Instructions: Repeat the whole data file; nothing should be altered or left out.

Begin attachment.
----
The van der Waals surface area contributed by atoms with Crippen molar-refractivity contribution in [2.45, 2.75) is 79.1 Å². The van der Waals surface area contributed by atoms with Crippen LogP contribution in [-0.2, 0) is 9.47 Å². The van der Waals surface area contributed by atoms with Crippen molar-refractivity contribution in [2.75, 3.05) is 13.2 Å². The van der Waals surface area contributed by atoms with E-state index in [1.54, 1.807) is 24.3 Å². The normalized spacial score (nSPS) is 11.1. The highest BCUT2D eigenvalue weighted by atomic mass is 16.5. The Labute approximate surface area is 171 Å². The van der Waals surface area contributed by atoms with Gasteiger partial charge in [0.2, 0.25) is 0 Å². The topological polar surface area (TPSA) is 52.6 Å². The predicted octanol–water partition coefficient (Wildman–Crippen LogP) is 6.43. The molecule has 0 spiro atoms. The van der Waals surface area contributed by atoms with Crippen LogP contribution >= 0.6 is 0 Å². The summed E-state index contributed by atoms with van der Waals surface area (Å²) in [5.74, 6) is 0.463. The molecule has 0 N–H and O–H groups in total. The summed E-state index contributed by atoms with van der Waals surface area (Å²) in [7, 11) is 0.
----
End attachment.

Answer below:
The van der Waals surface area contributed by atoms with Crippen molar-refractivity contribution in [2.45, 2.75) is 79.1 Å². The van der Waals surface area contributed by atoms with Crippen LogP contribution in [-0.2, 0) is 9.47 Å². The van der Waals surface area contributed by atoms with Crippen molar-refractivity contribution in [2.75, 3.05) is 13.2 Å². The van der Waals surface area contributed by atoms with E-state index in [1.54, 1.807) is 24.3 Å². The normalized spacial score (nSPS) is 11.1. The highest BCUT2D eigenvalue weighted by atomic mass is 16.5. The Labute approximate surface area is 171 Å². The van der Waals surface area contributed by atoms with Gasteiger partial charge in [0.2, 0.25) is 0 Å². The topological polar surface area (TPSA) is 52.6 Å². The predicted octanol–water partition coefficient (Wildman–Crippen LogP) is 6.43. The molecule has 0 spiro atoms. The van der Waals surface area contributed by atoms with Crippen LogP contribution >= 0.6 is 0 Å². The summed E-state index contributed by atoms with van der Waals surface area (Å²) in [5.74, 6) is 0.463. The molecule has 0 N–H and O–H groups in total. The summed E-state index contributed by atoms with van der Waals surface area (Å²) in [7, 11) is 0.